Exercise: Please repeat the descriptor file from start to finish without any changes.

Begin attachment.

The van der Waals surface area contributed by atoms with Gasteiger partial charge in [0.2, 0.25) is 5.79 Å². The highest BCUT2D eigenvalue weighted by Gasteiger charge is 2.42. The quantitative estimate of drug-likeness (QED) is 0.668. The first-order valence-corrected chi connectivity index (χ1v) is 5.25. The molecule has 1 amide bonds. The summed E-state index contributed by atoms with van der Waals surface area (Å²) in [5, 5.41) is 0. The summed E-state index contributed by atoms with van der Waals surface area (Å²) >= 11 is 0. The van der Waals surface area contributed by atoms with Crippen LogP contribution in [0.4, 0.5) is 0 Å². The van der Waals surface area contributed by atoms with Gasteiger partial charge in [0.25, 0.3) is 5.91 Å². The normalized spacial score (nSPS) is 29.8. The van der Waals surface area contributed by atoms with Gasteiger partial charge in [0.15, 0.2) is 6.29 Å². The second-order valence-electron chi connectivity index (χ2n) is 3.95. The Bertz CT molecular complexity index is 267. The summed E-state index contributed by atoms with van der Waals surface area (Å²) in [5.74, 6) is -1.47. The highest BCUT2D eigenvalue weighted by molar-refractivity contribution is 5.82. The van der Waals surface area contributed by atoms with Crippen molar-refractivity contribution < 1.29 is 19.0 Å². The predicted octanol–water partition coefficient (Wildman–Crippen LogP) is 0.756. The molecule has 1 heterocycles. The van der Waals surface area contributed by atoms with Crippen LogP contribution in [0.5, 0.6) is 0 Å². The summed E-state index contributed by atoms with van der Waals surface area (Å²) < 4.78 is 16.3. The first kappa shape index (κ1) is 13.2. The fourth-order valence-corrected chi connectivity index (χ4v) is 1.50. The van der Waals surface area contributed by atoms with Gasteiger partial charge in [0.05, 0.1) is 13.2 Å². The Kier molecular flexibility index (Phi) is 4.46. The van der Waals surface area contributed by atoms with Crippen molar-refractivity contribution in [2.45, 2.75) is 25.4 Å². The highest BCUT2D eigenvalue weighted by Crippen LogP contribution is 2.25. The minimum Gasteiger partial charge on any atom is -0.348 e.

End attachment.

The van der Waals surface area contributed by atoms with Gasteiger partial charge in [0.2, 0.25) is 5.79 Å². The highest BCUT2D eigenvalue weighted by Gasteiger charge is 2.42. The quantitative estimate of drug-likeness (QED) is 0.668. The first-order valence-corrected chi connectivity index (χ1v) is 5.25. The molecule has 1 amide bonds. The summed E-state index contributed by atoms with van der Waals surface area (Å²) in [5, 5.41) is 0. The summed E-state index contributed by atoms with van der Waals surface area (Å²) >= 11 is 0. The van der Waals surface area contributed by atoms with Crippen LogP contribution in [0.4, 0.5) is 0 Å². The van der Waals surface area contributed by atoms with Gasteiger partial charge in [0.25, 0.3) is 5.91 Å². The normalized spacial score (nSPS) is 29.8. The van der Waals surface area contributed by atoms with Gasteiger partial charge in [0.15, 0.2) is 6.29 Å². The second-order valence-electron chi connectivity index (χ2n) is 3.95. The Bertz CT molecular complexity index is 267. The summed E-state index contributed by atoms with van der Waals surface area (Å²) in [5.74, 6) is -1.47. The highest BCUT2D eigenvalue weighted by molar-refractivity contribution is 5.82. The van der Waals surface area contributed by atoms with Crippen molar-refractivity contribution < 1.29 is 19.0 Å². The predicted octanol–water partition coefficient (Wildman–Crippen LogP) is 0.756. The molecule has 1 heterocycles. The van der Waals surface area contributed by atoms with Crippen LogP contribution in [0.5, 0.6) is 0 Å². The summed E-state index contributed by atoms with van der Waals surface area (Å²) < 4.78 is 16.3. The first kappa shape index (κ1) is 13.2. The fourth-order valence-corrected chi connectivity index (χ4v) is 1.50. The van der Waals surface area contributed by atoms with Gasteiger partial charge in [0.05, 0.1) is 13.2 Å². The Kier molecular flexibility index (Phi) is 4.46. The van der Waals surface area contributed by atoms with Crippen molar-refractivity contribution in [2.45, 2.75) is 25.4 Å². The highest BCUT2D eigenvalue weighted by Crippen LogP contribution is 2.25. The minimum Gasteiger partial charge on any atom is -0.348 e.